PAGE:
When we examine all of the high-scoring gyrA protein matches in the hard-trimmed data, we see considerable sequence variation in some query neighborhoods (Fig. 4a). Much of this variation is present in fragmented Plass assemblies; when the underlying nucleotide sequences are retrieved and used to construct a compact De Bruijn graph, the variation is visible as spurs off of a few longer paths (insets in Fig. 4a). When we count the number of well-supported amino acid variants in isolated positions (i.e., ignoring linkage between variants), we see that ten of the 23 neighborhoods have an increased number of gyrA genes, with four neighborhoods gaining a gyrA where none exists in the bin (Additional file 1, Appendix L; see lowest inset in Fig. 4a for one example). Only one neighborhood, M. bacterium, loses its gyrA genes due to the stringent k-mer abundance trimming. Collectively, the use of the Plass assembler on genome neighborhoods substantially increases the number of gyrA sequences associated with bins.

Fig. 4
figure4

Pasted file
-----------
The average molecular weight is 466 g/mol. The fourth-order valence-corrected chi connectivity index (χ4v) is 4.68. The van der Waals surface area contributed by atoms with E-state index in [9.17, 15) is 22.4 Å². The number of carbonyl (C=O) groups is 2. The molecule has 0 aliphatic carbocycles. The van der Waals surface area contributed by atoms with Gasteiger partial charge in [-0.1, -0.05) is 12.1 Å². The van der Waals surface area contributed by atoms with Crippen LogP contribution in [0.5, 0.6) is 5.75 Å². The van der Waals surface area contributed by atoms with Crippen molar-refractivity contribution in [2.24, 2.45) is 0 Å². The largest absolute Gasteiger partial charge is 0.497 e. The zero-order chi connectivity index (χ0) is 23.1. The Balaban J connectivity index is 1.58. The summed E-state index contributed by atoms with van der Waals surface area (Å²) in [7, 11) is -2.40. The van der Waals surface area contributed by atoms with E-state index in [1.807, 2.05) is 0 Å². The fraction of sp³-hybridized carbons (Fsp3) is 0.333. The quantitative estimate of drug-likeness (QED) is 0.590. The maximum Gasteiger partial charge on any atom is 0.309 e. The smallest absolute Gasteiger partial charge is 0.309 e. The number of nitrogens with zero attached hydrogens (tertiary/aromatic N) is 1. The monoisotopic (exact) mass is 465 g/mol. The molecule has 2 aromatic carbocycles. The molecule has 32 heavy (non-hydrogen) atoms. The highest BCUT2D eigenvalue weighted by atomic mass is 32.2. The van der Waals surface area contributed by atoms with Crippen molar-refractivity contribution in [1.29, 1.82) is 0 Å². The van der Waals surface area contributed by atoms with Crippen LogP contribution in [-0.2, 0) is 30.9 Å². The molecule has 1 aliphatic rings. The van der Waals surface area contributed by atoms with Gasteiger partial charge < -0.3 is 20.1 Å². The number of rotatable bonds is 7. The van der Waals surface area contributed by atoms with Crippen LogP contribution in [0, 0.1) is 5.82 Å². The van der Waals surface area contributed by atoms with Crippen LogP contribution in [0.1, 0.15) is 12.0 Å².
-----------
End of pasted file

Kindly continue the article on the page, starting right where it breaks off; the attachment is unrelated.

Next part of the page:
Query neighborhoods in HuSB1 contain sequence variants and new genes. a Left panel: gyrA has substantial minor sequence variation in several query neighborhoods. In this multidimensional scaling plot, each point represents a distinct gyrA sequence from the Plass assemblies of four representative query neighborhoods, colored by query binned genome. The triangles represent gyrA sequences originating from the query binned genome, if any are present. The inlays are visualizations of assembly graphs of reads that contain gyrA sequence in each neighborhood. Unitigs are colored by their cluster of origin; matches to gyrA sequences from the bin are highlighted using color from relevant triangle. b Right panel: genome neighborhoods re-associate annotated functionality to binned genomes. For each of 23 genome bins originating from HuSB1, we found the unbinned content by removing all orthologs found in the binned genomes in [39] and by counting distinct ortholog annotations once. Functional content is distributed throughout pathways present in the binned genomes and increases functionality associated with binned genomes by approximately 13%